There are 670 homeless persons in Montgomery County, which is a slight increase from 647 in 2019, according to this year’s Point-in-Time survey of homelessness, which was released June 10.
However, in the Greater Washington area, Montgomery County had the highest percentage reduction of its homeless population between 2016 and 2020.
The county experienced a 32 percent decrease, according to the Homelessness in Metropolitan Washington report that was conducted by the Metropolitan Washington Council of Governments.
According to the survey, there are 60 homeless families here. That includes 70 adults and 113 children.
It is these families with children that the county is focusing on, explained Susie Sinclair-Smith, CEO of Montgmery County Coalition for the Homeless, a nonprofit that works with the county on homeless issues.
She attributed this year’s increase to greater outreach, which enabled more homeless to be located and helped.
Last year, the county placed 430 people in homes, she said.
According to the survey, there are 103 single adults without shelter. In 2016, there were 96.
The county’s efforts to end chronic and veteran homelessness has been successful. In 2016, there were 145 people considered chronically homeless, meaning they did not have shelter for at last 12 consecutive months or four episodes of homelessness in the past three years and have a documented disability.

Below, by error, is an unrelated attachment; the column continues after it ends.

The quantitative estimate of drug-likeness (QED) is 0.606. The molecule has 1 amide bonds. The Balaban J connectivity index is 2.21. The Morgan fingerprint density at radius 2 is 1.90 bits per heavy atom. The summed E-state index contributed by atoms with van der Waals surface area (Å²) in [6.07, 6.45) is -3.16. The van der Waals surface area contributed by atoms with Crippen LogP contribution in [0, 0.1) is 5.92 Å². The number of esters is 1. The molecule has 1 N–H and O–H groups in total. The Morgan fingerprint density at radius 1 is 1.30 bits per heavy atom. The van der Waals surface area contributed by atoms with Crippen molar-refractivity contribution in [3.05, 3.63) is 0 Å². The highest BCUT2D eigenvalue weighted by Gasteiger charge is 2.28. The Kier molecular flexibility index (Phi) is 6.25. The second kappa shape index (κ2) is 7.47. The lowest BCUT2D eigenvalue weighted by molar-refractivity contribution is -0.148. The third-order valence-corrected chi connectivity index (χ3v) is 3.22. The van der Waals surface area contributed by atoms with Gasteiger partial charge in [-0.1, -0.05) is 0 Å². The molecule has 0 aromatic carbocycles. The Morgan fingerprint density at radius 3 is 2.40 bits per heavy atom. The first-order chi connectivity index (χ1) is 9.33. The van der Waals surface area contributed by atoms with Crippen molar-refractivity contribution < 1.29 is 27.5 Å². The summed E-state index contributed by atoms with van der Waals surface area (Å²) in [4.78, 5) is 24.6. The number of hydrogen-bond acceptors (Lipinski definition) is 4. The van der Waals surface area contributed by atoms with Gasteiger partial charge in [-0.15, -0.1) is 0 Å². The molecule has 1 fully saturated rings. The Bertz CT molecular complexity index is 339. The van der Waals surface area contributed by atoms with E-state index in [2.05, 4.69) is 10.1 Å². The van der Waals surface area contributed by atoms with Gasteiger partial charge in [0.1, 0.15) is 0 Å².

In the most recent survey, only 10 chronic homeless people were located.
Only 14 veterans were reported as homeless.
The homeless survey was conducted overnight on Jan. 22. A group of homeless activists and volunteers walked the streets and counted those unsheltered or living on the streets, those staying in emergency shelters, those living in transitional housing where they receive supportive services and as well as those no longer homeless and now live in permanent supportive housing.
Overall, the survey noted there were 9,763 homeless individuals in the area, which is the lowest number since 2001 and the second year in a row that number was below 10,000.
Sinclair-Smith is concerned that with unemployment rising due to COVID-19, many more people may become homeless. That is why the county is trying to help people pay their rent and received emergency help now to keep them from becoming homeless in the future, she said.